Paris-Saclay

LabEx SPS

Genopole Evry

CNRS



Accueil > Recherche > Interactions Biotiques > Equipe P. Ratet

Projet scientifique

Contrôle génétique de la symbiose

Characterization of symbiotic mutants affected in organ identity
The NOOT1 gene is necessary for nodule identity (Couzigou et al., 2012) :
The Medicago noot mutant isolated in our laboratory develops roots in apical position of the symbiotic organ. The coch mutant from pea has a symbiotic phenotype similar to noot but also shows stipule to leaf conversion and flower developmental modifications. We have isolated the NOOT and COCH genes and shown that they are necessary for the robust persistence of the nodule. NOOT and COCH are Arabidopsis BOP orthologs and their functions in the identity of the lateral aerial organs are conserved in M. truncatula and P. sativum (Couzigou et al., 2012 ; Norberg et al., 2005, Development, 132, 2203-13 ; Hepworth et al., 2005, Plant Cell, 17, 1434-48). In the noot and coch mutants the ectopic roots do not derive from the nodule meristem but originate from the vascular initials. This suggests that the nodule vascular strands are ontologically related to roots.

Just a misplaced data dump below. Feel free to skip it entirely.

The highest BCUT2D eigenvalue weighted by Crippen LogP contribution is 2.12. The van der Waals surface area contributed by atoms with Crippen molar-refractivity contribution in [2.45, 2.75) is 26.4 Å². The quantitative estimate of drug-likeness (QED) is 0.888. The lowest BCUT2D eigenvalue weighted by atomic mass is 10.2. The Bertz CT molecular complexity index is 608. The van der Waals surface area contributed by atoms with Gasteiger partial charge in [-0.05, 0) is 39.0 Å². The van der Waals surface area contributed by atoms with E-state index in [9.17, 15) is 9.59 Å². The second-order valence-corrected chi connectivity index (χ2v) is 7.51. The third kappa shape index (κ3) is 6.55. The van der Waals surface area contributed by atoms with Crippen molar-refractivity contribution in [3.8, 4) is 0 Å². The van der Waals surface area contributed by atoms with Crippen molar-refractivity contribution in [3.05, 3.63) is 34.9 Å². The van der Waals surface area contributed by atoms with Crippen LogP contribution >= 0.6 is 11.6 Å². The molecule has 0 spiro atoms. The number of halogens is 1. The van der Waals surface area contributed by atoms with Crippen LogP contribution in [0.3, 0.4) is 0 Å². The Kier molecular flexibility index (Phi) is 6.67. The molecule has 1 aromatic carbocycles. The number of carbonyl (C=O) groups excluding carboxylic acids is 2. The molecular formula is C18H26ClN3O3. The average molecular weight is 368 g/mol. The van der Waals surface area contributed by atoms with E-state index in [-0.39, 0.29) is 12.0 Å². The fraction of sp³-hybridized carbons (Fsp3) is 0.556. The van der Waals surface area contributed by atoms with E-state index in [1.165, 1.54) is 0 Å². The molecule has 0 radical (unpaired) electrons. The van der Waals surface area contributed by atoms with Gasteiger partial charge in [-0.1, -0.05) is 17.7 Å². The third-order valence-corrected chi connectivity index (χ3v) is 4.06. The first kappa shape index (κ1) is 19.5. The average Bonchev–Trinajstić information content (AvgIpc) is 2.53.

Characterization of symbiotic mutants affected in symbiotic immunity

DNF2 is necessary for bacteroid persistence (Bourcy et al, 2013 ; Berrabah et al., 2014a) :

We have identified and characterized the DNF2 gene (Starker et al., 2006, Plant Physiology, 140, 671–80) that encodes a Phosphoinositol-Phospholipase C-XD-containing protein. The dnf2 mutant plants develop nodules which are correctly invaded during the first stages of the symbiosis but in which the symbiotic process aborts once bacteria are released into the plant cell. This arrest of the symbiotic process is accompanied by defense-like reactions. The phenotype of this dnf2 mutant unravels a new aspect of the symbiotic interaction suggesting an active mechanism responsible for the repression of plant defense within the symbiotic nodule cells.

 

The SYMCRK gene is necessary for repression of immunity (Berrabah et al., 2014b) :
In order to identify new genes required for symbiotic inhibition of defence-like reactions, we hypothesized that some DNF2 co-regulated genes might be involved in the mechanism. Four candidate genes were chosen and the symbiotic capacity of the corresponding mutant lines was tested. Amongst the tested lines, one mutant lines altered in a genes encoding for a receptor-like kinase was found to have a phenotype similar to DNF2 (i.e. necrotic Fix- nodules). Our work shows that this gene is also necessary to suppress defense reaction during symbiosis.

 

Role of the Salycilic acid pathway in Medicago :
In order to understand the role of the salycilic acid pathway during symbiosis and other plant-microbe interactions we are studying the role of the NPR gene family in Medicago. For this, we are characterizing mutants in the NPR1, NPR2 and NPR3 genes and will study their responses to known pathogens and to the symbiotic bacteria.